This Week on SUNUP is Oklahoma State University Extension grain market economist Kim Anderson. During this week’s edition, Anderson talks about the latest information in the grain markets.
USDA has released estimates for the 2023-2024 marketing year. Regarding those estimates, Anderson said there were not any surprises.
“You look at production for wheat- 1.89 billion bushels was the estimate,” Anderson said. “1.89 billion bushels is what USDA came in with, and wheat produced 1.92 billion last year.”
As for the USDA’s price projections for wheat, Anderson said wheat is at $8.50 for the marketing year of 2023 through 2024. If you adjust that to Oklahoma, Anderson said it is at about eight dollars.
“Relatively good prices expected for the next marketing year,” Anderson said.
Right now, Anderson said weather is the big driving force for the markets.
“If you look at the impacts for what this report had on it and the weather, and the rain we have had, you see wheat, corn and bean prices all go down,” Anderson said.
The war in Russia and Ukraine is also continuing to impact the markets, Anderson said.
“I think the Covid impact is out of the market right now, so if by some chance the war ended, I think we could have lower prices because that Black Sea wheat and corn would flow out, and I think that could have more of a negative impact on corn and wheat prices,” Anderson said. “Bean prices- I think they are going to watch the weather and the planted acres.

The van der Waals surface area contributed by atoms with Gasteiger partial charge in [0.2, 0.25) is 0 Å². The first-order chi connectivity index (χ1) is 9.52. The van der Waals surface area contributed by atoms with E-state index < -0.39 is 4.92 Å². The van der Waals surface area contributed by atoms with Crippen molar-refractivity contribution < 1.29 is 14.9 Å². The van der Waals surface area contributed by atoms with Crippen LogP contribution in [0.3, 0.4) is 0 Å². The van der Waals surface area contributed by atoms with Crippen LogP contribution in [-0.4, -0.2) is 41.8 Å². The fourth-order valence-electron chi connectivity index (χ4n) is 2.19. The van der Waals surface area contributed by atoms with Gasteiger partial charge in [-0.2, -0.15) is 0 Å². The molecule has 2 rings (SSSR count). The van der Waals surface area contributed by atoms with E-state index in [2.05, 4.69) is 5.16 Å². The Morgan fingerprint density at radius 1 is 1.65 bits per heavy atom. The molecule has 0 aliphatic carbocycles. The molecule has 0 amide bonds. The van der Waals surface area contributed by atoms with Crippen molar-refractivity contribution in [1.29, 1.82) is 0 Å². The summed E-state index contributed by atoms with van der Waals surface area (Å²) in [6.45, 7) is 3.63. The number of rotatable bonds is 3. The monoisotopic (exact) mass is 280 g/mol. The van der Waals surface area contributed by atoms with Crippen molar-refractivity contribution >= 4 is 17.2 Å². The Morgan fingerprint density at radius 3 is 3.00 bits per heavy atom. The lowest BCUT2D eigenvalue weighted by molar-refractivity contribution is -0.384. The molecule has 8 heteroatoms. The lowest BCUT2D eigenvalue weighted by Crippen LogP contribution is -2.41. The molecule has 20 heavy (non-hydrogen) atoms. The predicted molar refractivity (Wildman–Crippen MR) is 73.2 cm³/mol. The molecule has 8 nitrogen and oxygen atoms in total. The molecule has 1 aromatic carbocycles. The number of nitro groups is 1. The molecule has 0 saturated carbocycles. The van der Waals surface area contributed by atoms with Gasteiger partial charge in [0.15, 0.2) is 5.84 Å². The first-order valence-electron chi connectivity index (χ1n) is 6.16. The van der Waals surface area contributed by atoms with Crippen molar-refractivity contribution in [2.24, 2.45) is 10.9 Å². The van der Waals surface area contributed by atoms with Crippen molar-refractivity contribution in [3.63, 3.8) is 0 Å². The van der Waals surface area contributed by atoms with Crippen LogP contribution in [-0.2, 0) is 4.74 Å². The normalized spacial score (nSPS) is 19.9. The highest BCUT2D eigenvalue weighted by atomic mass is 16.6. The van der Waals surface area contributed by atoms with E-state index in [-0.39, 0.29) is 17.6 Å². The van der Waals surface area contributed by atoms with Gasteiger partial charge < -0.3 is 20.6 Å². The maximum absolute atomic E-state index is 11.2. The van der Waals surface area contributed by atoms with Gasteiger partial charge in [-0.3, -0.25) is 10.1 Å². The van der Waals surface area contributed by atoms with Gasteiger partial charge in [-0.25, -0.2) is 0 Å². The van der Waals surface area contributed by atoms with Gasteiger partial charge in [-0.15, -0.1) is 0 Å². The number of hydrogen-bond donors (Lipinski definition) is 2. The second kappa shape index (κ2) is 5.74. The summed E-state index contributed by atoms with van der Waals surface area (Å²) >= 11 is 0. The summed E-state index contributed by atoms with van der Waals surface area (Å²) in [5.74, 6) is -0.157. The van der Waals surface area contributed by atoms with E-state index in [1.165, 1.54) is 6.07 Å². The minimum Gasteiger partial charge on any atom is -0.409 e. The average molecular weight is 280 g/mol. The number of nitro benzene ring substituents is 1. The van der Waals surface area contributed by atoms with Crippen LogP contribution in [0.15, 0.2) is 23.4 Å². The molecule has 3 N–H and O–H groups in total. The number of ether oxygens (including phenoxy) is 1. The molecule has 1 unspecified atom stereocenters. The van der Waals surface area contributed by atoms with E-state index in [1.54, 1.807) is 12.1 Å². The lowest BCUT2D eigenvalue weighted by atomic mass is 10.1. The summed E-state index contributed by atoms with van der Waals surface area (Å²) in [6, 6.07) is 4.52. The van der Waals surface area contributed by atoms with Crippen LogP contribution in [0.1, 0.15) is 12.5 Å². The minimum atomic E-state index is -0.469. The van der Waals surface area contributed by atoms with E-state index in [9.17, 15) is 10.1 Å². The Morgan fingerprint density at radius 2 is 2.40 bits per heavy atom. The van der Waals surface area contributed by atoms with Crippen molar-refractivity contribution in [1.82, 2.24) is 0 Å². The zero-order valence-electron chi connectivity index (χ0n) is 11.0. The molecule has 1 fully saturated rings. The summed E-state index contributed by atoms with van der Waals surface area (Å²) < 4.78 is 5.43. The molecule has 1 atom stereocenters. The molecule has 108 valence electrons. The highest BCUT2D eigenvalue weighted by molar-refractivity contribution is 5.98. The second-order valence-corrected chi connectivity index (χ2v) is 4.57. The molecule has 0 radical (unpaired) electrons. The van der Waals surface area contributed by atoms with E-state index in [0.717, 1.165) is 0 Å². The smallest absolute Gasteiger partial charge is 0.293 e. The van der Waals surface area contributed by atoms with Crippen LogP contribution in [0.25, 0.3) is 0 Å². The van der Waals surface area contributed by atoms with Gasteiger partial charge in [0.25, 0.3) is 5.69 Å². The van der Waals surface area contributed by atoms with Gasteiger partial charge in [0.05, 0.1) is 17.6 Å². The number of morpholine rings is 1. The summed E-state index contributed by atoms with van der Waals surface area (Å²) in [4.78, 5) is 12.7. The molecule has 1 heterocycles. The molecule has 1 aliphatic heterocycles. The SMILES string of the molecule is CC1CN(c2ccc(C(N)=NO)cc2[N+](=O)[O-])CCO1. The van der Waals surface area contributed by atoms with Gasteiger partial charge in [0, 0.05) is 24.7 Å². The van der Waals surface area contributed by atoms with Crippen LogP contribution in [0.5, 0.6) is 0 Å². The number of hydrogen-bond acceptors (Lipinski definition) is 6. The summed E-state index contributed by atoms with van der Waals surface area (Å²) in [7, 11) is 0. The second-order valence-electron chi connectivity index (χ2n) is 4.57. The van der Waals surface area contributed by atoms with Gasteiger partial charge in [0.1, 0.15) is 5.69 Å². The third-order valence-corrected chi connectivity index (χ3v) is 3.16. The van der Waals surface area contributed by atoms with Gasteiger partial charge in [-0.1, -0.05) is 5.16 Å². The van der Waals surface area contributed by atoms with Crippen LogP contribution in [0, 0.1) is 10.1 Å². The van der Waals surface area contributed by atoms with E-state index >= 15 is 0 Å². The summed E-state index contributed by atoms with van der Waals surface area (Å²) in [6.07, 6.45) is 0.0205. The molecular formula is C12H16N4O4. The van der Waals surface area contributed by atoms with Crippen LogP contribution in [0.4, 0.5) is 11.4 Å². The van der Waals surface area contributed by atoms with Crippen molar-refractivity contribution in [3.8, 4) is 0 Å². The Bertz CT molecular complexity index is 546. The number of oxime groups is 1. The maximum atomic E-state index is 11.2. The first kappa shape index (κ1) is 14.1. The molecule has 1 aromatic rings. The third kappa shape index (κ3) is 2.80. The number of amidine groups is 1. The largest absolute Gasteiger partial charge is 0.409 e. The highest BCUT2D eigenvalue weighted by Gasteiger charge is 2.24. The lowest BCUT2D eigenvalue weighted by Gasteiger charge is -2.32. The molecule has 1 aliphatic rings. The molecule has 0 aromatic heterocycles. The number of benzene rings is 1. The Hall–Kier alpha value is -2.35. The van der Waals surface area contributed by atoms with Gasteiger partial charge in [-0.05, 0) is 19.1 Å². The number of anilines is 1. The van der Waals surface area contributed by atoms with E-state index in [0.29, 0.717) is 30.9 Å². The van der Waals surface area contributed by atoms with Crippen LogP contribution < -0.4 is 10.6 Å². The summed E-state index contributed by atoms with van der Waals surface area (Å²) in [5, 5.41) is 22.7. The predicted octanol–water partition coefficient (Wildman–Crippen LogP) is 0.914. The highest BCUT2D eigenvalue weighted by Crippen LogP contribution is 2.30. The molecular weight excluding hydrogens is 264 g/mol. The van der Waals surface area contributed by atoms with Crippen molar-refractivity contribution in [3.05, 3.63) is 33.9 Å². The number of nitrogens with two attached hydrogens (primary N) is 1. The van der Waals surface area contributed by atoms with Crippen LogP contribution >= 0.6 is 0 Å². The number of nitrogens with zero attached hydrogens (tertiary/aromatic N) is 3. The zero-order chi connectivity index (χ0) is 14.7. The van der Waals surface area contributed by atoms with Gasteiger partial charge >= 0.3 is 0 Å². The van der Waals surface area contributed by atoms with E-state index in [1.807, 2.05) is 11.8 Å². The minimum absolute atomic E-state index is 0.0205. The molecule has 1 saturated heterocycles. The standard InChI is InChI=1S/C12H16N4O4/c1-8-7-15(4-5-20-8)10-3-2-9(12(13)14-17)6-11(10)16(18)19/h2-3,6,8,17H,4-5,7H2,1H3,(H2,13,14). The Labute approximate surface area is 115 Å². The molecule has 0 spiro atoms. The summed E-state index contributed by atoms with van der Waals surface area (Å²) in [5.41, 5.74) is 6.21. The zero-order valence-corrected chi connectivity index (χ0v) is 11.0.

This week on SUNUP:
- With the recent tornadoes and extreme wind events, Mark Johnson, OSU Extension beef cattle breeding specialist, says producers need to be aware of the danger of debris to their herds.
- Wes Lee, OSU Extension Mesonetagricultural coordinator, discusses the maximum air temperature maps and says plants are waking up earlier than usual. State climatologist Gary McManus says although drought is improving, the situation could change for the better or worse as spring approaches.
- Ryan Desantis, OSU Extension forestry specialist, has chainsaw safety tips for those who are cleaning up brush and tree damage after the recent storms.
- Derrell Peel, OSU Extension livestock marketing specialist, says cattle markets are continuing to remain strong overall.
- Kim Anderson, OSU Extension grain marketing specialist, discusses the USDA’s latest crop marketing report.
- Finally, SUNUP travels to Harmon County to meet a Rural Renewal Scholar who’s testing the quality of well water.